More recently I have concentrated my efforts on intakes and re homing mainly looking at the policy, procedure and process of each area. Before this I was working with semi feral equines mainly from Wales where the over population of equines on scrub land has been well documented in local and national media.
To represent not only Bransby Horses but also the National Equine Welfare Council is an exciting prospect, using my background skills I aim to help provide a clear message to improve the Welfare of all equines as part of a united organisation.
Operational Superintendent RSPCA
Tel:0300 123 08301
Martyn has worked as an RSPCA inspector since joining the welfare organisation in 1979.
Initially as an inspector on the ground, in Sussex and then Hampshire, he was involved in the investigation of cruelty allegations, and where appropriate the prosecution of people for offences against animal welfare legislation.
As a chief inspector for the Hampshire group of RSPCA officers he took on a management role. The New Forest fell within his area of work at a time of great change in the management and welfare of the equines depastured on the forest. This work entailed close liaison with other equine welfare groups, local authorities and the New Forest authorities.
Martyn moved on to cover the East Midlands region of the RSPCA and then Wales and the West Midlands. No longer directly dealing with individual cruelty allegations he has retained a close interest and involvement in some of the larger welfare concerns that are dealt with by the RSPCA. Many of these such as fly grazing, Control of horses legislation, major incidents, have been equine related.
Since his work in the New Forest he has maintained the emphasis on the importance of partnership working and good communications in order to drive forward the welfare agenda for equines and other animals. NEWC very clearly have an important role in ensuring and furthering this joined up approach.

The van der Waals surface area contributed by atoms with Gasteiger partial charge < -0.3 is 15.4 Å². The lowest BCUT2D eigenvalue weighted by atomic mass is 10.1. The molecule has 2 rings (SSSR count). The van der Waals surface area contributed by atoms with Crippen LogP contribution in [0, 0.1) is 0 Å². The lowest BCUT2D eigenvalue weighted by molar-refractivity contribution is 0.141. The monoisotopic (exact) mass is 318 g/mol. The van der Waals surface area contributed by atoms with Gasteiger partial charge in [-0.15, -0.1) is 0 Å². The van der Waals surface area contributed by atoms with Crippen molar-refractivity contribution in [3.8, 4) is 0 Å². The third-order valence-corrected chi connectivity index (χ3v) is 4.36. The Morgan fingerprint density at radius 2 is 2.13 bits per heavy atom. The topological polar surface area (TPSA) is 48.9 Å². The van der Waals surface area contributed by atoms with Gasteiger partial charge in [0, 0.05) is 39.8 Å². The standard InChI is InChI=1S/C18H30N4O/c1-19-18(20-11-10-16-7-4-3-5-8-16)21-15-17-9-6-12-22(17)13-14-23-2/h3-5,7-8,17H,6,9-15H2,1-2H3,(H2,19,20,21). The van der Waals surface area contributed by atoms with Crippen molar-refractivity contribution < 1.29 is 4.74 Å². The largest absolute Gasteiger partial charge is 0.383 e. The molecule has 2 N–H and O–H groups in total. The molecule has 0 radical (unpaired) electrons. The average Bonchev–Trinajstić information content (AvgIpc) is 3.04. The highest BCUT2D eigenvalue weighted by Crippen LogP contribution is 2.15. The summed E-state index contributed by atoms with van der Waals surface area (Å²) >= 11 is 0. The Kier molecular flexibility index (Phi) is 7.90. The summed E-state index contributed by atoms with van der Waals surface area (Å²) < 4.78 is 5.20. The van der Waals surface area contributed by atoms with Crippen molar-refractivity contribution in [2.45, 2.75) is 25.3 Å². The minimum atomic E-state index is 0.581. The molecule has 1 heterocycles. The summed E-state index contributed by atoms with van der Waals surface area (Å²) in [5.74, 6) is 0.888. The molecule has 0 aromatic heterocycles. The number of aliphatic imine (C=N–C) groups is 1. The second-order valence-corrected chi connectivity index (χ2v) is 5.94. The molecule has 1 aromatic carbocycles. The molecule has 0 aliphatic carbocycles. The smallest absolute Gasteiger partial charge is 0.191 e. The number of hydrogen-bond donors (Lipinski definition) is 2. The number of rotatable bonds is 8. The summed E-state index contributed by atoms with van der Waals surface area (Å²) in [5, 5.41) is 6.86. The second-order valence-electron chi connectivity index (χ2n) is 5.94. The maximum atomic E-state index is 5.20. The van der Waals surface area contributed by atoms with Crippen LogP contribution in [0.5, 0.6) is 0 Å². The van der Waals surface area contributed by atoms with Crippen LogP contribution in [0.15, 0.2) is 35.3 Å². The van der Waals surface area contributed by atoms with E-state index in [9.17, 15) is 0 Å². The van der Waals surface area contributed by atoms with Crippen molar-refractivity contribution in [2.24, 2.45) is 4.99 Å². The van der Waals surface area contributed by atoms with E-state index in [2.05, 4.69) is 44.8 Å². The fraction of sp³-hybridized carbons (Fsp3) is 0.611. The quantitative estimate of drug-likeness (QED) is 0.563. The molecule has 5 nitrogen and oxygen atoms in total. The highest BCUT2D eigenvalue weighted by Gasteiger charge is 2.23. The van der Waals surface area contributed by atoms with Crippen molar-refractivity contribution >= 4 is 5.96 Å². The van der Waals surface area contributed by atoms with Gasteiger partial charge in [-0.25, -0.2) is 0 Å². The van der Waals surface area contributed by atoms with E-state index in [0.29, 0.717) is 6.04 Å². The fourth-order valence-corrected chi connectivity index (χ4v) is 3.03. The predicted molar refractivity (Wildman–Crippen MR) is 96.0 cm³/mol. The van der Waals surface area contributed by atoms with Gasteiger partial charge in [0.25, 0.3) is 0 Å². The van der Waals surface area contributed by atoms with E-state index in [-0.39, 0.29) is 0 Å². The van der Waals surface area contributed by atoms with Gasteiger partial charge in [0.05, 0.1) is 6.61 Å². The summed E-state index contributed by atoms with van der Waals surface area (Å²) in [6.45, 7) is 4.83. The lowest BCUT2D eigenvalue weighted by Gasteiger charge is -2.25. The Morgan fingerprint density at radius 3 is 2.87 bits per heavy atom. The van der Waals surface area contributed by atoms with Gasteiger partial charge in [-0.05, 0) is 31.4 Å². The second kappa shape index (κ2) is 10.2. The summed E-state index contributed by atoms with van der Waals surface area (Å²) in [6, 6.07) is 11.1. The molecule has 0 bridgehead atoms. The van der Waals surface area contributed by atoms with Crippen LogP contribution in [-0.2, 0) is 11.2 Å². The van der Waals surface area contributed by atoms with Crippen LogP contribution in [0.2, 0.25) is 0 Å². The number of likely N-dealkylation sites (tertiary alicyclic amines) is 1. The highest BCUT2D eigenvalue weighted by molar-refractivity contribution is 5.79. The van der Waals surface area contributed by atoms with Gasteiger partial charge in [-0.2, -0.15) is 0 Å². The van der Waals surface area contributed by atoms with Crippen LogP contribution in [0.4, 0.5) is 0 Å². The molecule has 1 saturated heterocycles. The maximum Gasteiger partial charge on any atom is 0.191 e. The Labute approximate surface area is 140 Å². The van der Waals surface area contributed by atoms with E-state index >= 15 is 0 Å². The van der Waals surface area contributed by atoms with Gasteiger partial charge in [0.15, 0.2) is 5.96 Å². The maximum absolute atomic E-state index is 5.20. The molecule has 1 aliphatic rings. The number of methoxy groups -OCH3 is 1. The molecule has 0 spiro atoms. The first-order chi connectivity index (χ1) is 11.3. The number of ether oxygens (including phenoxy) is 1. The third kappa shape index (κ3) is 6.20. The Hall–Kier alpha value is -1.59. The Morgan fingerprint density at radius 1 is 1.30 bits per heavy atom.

Chief Field Officer, World Horse Welfare
Tel: 01953 498682
Claire graduated with a BSc (Hons) in Zoology from Glasgow University and then completed a postgraduate study in Human Resource Management. She has worked as an international event groom both here in the UK and in Australia before returning to Scotland to work as an Equine Nurse at The Royal (Dick) School Of Veterinary Studies.
Claire has worked in welfare since 2007 when she joined the RSPCA as an Inspector in Hertfordshire before moving on to work for World Horse Welfare in 2010 as Field Officer in Suffolk, Essex and Kent. She became Chief Field Officer in 2016 and works investigating welfare concerns in West Sussex, Hampshire and the Isle of Wight.
Claire brings knowledge and experience in the practical application of welfare legislation and has a proactive, problem solving approach to Equine Welfare.
Head of Welfare, The Donkey Sanctuary
Tel: 01395 578222
He has held senior managerial positions in two international UK based welfare organisations: Veterinary Technical Director for SPANA (6 years), Senior Veterinary Surgeon (12 years) at The Donkey Sanctuary and currently Head of Welfare (6 years) at the same charity.
Horse Welfare Manager, Blue Cross
Tel: 07768 390016
Ruth is the Horse Welfare manager at Blue Cross and her experience within the Equine Industry is in Education, Management and Welfare. She has a BSc (hons) degree in Equine Management holds the BHS Intermediate Instructors Certificate.